Tuesday, April 03, 2007

Checkout & Another Electrical Failure

A couple weeks ago, I wrote about the failure of the charging system in 35R the morning I was supposed to take my checkride. I'm a member of two flying clubs, though most of my flying has been in 35R and other planes owned by Congressional Flying Club. The Inn Flying Club has four nice planes as well, and I've done some fun flying in 92704 and 30YR, the IFC's two Cessna Skyhawks.

I found out, though, that while I could fly the IFC planes as a student, as soon as I passed my checkride I could no longer fly those same planes until I had a "checkout" flight with an IFC instructor. It seems a little flawed to me -- I can fly before I've proven to the FAA that I'm a safe pilot, but as soon as I've proven my proficiency, I can no longer fly until I do a checkout...?

Anyway, I've been trying to schedule checkout flights with IFC instructors for a couple weeks, and finally got my chance today. One of the flight instructors, Mark, called me in response to a pleading email and asked if I could fly this afternoon. My work day was flexible enough that I could, so we agreed to meet and do checkrides in both of the IFC planes.

We met and prepared to go flying in 92704. Mark told me that he thought the plane needed a new starter because it had been hard to start. When I started the plane, I told him I thought it sounded more like a weak battery. We got our clearance and taxied to the end of the runway. When we did our runup, the ammeter was fluctuating and hovering just below the center line. When I turned the beacon off, it stopped fluctuating, but hovered below the center line. I turned off the alternator, and saw no difference. Then when I turned on additional lights, the needle hovered even a little lower. Mark was on the fence about whether we could go, but I asked him if I was PIC and said that if I was, I was not going to fly the plane without having a mechanic look at it. He agreed, and we taxied back to the parking spot. As we were getting ready to shut down the plane, the radios started making a lot of noise and all the lights on the instrument panel started fading.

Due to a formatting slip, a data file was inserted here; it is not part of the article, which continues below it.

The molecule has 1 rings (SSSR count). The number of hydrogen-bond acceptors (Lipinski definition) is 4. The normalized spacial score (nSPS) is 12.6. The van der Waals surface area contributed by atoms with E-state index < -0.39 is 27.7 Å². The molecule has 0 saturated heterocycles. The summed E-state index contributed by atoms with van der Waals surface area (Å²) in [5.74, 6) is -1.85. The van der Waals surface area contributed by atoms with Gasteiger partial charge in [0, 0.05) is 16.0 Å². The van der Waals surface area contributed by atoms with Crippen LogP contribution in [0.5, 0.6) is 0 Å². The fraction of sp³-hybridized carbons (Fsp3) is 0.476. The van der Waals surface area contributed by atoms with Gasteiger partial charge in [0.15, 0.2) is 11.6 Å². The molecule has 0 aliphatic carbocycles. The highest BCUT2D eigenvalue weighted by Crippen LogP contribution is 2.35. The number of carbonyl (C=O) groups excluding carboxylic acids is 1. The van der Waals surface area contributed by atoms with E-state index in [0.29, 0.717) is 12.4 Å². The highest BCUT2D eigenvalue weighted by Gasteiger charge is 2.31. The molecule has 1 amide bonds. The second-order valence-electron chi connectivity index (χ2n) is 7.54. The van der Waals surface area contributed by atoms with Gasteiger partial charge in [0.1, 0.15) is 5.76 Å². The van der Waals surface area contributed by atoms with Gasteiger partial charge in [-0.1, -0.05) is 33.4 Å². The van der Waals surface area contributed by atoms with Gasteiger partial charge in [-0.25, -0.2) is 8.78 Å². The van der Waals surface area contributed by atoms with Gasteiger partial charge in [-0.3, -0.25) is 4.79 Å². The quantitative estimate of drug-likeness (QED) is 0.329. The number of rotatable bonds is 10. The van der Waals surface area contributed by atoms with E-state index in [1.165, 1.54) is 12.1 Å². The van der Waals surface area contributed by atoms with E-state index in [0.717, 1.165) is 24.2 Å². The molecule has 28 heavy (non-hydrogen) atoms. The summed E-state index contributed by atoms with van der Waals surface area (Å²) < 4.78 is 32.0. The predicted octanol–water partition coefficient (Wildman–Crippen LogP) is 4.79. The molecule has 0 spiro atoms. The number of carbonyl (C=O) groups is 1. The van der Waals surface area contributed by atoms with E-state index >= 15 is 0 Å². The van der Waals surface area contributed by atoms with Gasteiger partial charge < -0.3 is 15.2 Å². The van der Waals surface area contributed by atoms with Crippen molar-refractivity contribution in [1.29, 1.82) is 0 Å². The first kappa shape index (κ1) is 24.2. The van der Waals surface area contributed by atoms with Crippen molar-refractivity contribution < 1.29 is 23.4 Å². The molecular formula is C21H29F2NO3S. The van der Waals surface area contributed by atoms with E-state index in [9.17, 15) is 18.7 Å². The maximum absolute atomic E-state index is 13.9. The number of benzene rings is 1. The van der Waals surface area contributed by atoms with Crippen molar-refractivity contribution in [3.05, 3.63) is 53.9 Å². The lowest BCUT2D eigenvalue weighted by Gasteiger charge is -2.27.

This is the second time in two weeks that I've had a charging system problem, in two different planes.

So we flew 30YR, which is the newest plane I've ever flown and very nice. Once we were outside the ADIZ, Mark had me perform power-on and power-off stalls, slow flight maneuvers, a long forward slip (with instructions to lose 2,000 feet in altitude). We flew over Carroll County airport at 3,500 feet, and Mark pulled the power for me to circle down to land on the runway without power. I landed a little long, but without any problem. Then I did a short-field takeoff and we headed off to practice ground reference maneuvers. I did turns around a point, using a silo as a reference point, then we climbed up higher so Mark could teach me how to use the autopilot.

The autopilot is something I have been excited about. This is the only plane I fly that has one, and it basically just keeps the plane flying a straight course, leaving the altitude control to the pilot. He showed me how to use it, and a little quirk it has, and we headed back toward the airport. Mark had me do a short-field landing so we could get off the runway as a courtesy to a jet that was coming in behind us, and we parked. Mark said he saw no safety issues and that he thinks I'm a very capable and safe pilot.

It was a good, fun flight overall, and I can now fly 30YR (again). That makes three (including 35R and 739BA, the two Skyhawks owned by Congressional Flying Club. I'm looking forward to adding different types of planes to my roster of planes available to me. I think that's the next step in my development as a pilot, followed closely by working on my instrument rating.


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